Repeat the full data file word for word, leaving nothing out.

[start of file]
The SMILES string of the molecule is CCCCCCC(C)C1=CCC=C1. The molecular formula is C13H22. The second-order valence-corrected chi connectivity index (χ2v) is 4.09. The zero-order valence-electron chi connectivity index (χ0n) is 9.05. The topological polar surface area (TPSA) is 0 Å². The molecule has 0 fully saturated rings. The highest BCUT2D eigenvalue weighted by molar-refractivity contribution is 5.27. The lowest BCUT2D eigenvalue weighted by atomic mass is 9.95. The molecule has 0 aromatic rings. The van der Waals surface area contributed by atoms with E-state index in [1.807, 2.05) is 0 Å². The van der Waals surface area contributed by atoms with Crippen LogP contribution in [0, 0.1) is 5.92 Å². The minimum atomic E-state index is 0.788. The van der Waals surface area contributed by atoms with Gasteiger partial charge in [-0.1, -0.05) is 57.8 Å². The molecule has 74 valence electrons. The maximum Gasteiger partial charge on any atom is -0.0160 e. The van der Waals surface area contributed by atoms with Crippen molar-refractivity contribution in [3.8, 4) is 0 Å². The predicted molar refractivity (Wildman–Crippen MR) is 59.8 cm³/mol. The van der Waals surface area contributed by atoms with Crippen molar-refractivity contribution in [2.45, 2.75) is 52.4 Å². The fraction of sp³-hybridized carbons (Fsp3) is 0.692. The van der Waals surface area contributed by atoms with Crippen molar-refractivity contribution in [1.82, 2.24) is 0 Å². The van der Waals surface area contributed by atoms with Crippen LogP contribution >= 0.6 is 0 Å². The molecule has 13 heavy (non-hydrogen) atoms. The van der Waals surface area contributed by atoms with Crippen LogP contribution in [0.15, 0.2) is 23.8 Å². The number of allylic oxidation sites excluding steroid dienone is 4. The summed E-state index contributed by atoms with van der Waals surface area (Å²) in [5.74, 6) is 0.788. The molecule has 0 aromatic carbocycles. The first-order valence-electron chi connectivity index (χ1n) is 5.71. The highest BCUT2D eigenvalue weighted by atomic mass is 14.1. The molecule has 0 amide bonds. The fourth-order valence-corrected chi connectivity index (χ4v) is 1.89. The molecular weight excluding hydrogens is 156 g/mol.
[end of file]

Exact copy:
The SMILES string of the molecule is CCCCCCC(C)C1=CCC=C1. The molecular formula is C13H22. The second-order valence-corrected chi connectivity index (χ2v) is 4.09. The zero-order valence-electron chi connectivity index (χ0n) is 9.05. The topological polar surface area (TPSA) is 0 Å². The molecule has 0 fully saturated rings. The highest BCUT2D eigenvalue weighted by molar-refractivity contribution is 5.27. The lowest BCUT2D eigenvalue weighted by atomic mass is 9.95. The molecule has 0 aromatic rings. The van der Waals surface area contributed by atoms with E-state index in [1.807, 2.05) is 0 Å². The van der Waals surface area contributed by atoms with Crippen LogP contribution in [0, 0.1) is 5.92 Å². The minimum atomic E-state index is 0.788. The van der Waals surface area contributed by atoms with Gasteiger partial charge in [-0.1, -0.05) is 57.8 Å². The molecule has 74 valence electrons. The maximum Gasteiger partial charge on any atom is -0.0160 e. The van der Waals surface area contributed by atoms with Crippen molar-refractivity contribution in [3.8, 4) is 0 Å². The predicted molar refractivity (Wildman–Crippen MR) is 59.8 cm³/mol. The van der Waals surface area contributed by atoms with Crippen molar-refractivity contribution in [2.45, 2.75) is 52.4 Å². The fraction of sp³-hybridized carbons (Fsp3) is 0.692. The van der Waals surface area contributed by atoms with Crippen molar-refractivity contribution in [1.82, 2.24) is 0 Å². The van der Waals surface area contributed by atoms with Crippen LogP contribution >= 0.6 is 0 Å². The molecule has 13 heavy (non-hydrogen) atoms. The van der Waals surface area contributed by atoms with Crippen LogP contribution in [0.15, 0.2) is 23.8 Å². The number of allylic oxidation sites excluding steroid dienone is 4. The summed E-state index contributed by atoms with van der Waals surface area (Å²) in [5.74, 6) is 0.788. The molecule has 0 aromatic carbocycles. The first-order valence-electron chi connectivity index (χ1n) is 5.71. The highest BCUT2D eigenvalue weighted by atomic mass is 14.1. The molecule has 0 amide bonds. The fourth-order valence-corrected chi connectivity index (χ4v) is 1.89. The molecular weight excluding hydrogens is 156 g/mol.